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Getting out of debt help...

Discussion in 'Anything goes' started by GBNF, Jul 21, 2010.

  1. GBNF

    GBNF Active Member

    Anybody who can help me out with this, I appreciate it:

    So I'm trying to climb out from the small molehill of debt I got myself under a few years back. First step: I called one collection agency and set up one payment plan. Second step: I checked myFICO and got my equifax score, and then dealt with a couple of collections that were still on there as unpaid, even though they were paid years ago. Third step: I just got another CC payment down from the $2,300 I owe to $1,400 over three payments (it was about to go to court).

    Now what? Just make those payments, handle my student loans as I can, and try to keep my nose clean? Is there anything else I can do? I'm not really in a hurry to salvage my credit (definitely not buying a house any time soon), but I do want to propose to my girlfriend in the next year and a half.

    Anyone who's gone through this, again, thanks.
  2. Gomer

    Gomer Active Member

    Money should have nothing to do with proposing. If it does, you shouldn't get married.

    Can't offer any advice for the rest of it, but it looks like you're doing everything you can. I know when I went into some debt I took a second job as a pizza delivery guy for a few months that made a huge difference financially.

    Good luck.
  3. JackReacher

    JackReacher Well-Known Member

    Money shouldn't have anything to do with proposing, since engagements can last as long as you want, but it always helps to be financially prepared when you get married.
  4. GBNF

    GBNF Active Member

    Bingo. I don't want to bring my debt into the relationship.
    Last edited by a moderator: Jan 1, 2015
  5. Ace

    Ace Well-Known Member

    If you're not ready to be saddled with years of unsurmountable debt, you shouldn't get married.
    Last edited by a moderator: Jan 1, 2015
  6. Point of Order

    Point of Order Active Member

    Does your girlfriend have a good paying job? Does she come from money?
  7. RickStain

    RickStain Well-Known Member

    1) Are you saying you owed $2,300 and they agreed to accept $1,400? Be aware that you will be taxed on the $900 difference as income.

    2) There's only one thing you need to do: For the rest of your life, your foreseeable expenses *must* be less than what you make. If they aren't, you need to make more or cut expenses. And foreseeable includes irregular but inevitable expenses such as medical bills, car repairs, home repairs, vacations, whatever.
  8. amraeder

    amraeder Well-Known Member

    Get the credit card payments taken care of first, before you worry about student loans. Student loans usually have a really low interest rate, so there's no hurry to pay them off. Credit cards have god-awful interest rates, so pay them down first!
  9. joe_schmoe

    joe_schmoe Active Member

    Went through this some time back. Here's a couple things that helped me (and mind you, I am by no means an expert and am not claiming to be):

    If you have more CCs out there, it never hurts to call them up and ask if they are willing to lower their interest rate. Some will, some won't.

    If you don't plan to use a CC anymore, close the account, then contact the company and ask if you can just pay off the amount owed (in other words, see if they will freeze the balance as is, without accruing anymore interest, with you still making monthly payments. Longshot, but good if you find one.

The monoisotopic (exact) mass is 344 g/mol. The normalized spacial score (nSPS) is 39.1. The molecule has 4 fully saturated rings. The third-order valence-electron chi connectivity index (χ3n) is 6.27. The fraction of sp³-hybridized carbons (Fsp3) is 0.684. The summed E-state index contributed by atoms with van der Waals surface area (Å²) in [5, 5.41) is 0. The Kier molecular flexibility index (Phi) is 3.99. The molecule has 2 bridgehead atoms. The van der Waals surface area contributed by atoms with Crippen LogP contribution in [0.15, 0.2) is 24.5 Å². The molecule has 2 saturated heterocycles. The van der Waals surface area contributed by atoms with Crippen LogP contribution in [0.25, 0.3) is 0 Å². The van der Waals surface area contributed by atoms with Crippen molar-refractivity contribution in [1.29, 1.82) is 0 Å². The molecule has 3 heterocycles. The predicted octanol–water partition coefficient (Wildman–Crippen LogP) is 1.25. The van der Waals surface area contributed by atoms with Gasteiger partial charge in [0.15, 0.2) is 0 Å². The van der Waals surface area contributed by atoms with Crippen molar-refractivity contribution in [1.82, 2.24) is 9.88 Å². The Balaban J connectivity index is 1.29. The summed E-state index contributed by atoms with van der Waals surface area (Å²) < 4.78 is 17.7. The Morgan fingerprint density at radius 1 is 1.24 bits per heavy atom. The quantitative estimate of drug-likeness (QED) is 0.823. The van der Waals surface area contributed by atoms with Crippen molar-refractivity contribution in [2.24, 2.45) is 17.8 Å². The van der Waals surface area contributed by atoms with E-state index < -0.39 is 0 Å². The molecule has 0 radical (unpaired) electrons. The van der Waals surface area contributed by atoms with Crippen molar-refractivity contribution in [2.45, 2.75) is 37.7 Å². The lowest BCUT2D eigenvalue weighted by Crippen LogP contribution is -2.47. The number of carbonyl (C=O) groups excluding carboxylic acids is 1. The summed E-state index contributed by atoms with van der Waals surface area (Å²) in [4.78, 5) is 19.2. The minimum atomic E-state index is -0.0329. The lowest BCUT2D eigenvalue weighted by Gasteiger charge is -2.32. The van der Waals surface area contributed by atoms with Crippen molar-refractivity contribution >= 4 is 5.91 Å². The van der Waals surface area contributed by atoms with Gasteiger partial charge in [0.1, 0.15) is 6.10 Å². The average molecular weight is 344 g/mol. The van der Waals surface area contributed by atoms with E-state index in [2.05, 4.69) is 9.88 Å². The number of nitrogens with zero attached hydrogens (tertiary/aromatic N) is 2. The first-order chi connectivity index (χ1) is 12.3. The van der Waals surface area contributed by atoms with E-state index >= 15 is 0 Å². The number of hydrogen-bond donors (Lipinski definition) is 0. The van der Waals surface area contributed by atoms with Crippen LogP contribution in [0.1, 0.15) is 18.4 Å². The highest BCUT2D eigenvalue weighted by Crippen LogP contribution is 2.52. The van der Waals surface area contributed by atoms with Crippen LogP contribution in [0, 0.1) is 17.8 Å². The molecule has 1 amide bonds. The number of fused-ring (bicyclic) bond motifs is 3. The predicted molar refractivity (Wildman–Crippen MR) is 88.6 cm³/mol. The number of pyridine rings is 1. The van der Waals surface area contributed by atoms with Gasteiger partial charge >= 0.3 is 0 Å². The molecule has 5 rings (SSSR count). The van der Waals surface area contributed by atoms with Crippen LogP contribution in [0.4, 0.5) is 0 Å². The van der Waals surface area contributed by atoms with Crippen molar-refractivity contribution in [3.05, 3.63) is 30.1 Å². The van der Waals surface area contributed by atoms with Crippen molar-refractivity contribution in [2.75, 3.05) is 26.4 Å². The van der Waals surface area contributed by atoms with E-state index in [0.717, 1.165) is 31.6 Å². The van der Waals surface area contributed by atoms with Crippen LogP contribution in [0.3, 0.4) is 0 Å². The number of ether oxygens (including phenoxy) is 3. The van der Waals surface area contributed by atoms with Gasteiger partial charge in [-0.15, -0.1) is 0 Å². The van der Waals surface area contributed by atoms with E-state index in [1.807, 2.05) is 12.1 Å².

With either of the above, make sure you have the new specifics of the agreement in writing (you don't want to have a company agree to you paying off a specific amount, only to find out they put the rest as a write off against your credit)

    Next, focus on the CC you owe the least on and the one charging the highest interest. Make minimal payments to the rest, then take whatever extra you can pay apply most of it above the minimum payment to the lowest balance, then the rest to the high percentage rate (I used about an 75/25 ratio).

    And most importantly, learn to live within your means. Look at everything in your life and ask if you can do without, or can you do better? Do you really need 10,000 cell phone minutes? Do you really need 2000 cable channels? Do I really need the a/c on 72? Is there a cheaper internet provider out there? Can I cut back on fast food or dining out? Do I need as many adult beverages? Do I have to buy them at 7-11?
    During that time, I went without TV for 2 years. Amazingly I didn't miss it. And yes I have TV now.

    Good luck.
  10. mustangj17

    mustangj17 Active Member

    The better your credit score, the better rate you can get on that ring.
  11. bigpern23

    bigpern23 Well-Known Member

    Not sure where your credit score is at, but if you can get a personal loan, use that to pay off the credit cards. That's what I did. I had $7,000 in debt (don't ask) and a minimum monthly payment of $230. Couldn't get anywhere in terms of paying it off. I took out a 3-year loan for $8,000, paid off the credit cards (and some car repairs) and have been paying $194 a month at 3.5% interest instead of 23%. I'll be caught up in January.

    My credit score, which had dipped to about 520 from 760 before I even knew what was happening, is now back up to 650 and rising quickly now.

    Another option (again, depending on your score) is if you can get a credit card with a 0% balance transfer offer. Transfer your debt to that one, pay it at 0% for a year and then look for another one and do the same thing (your score should improve a bit in the meantime as well.
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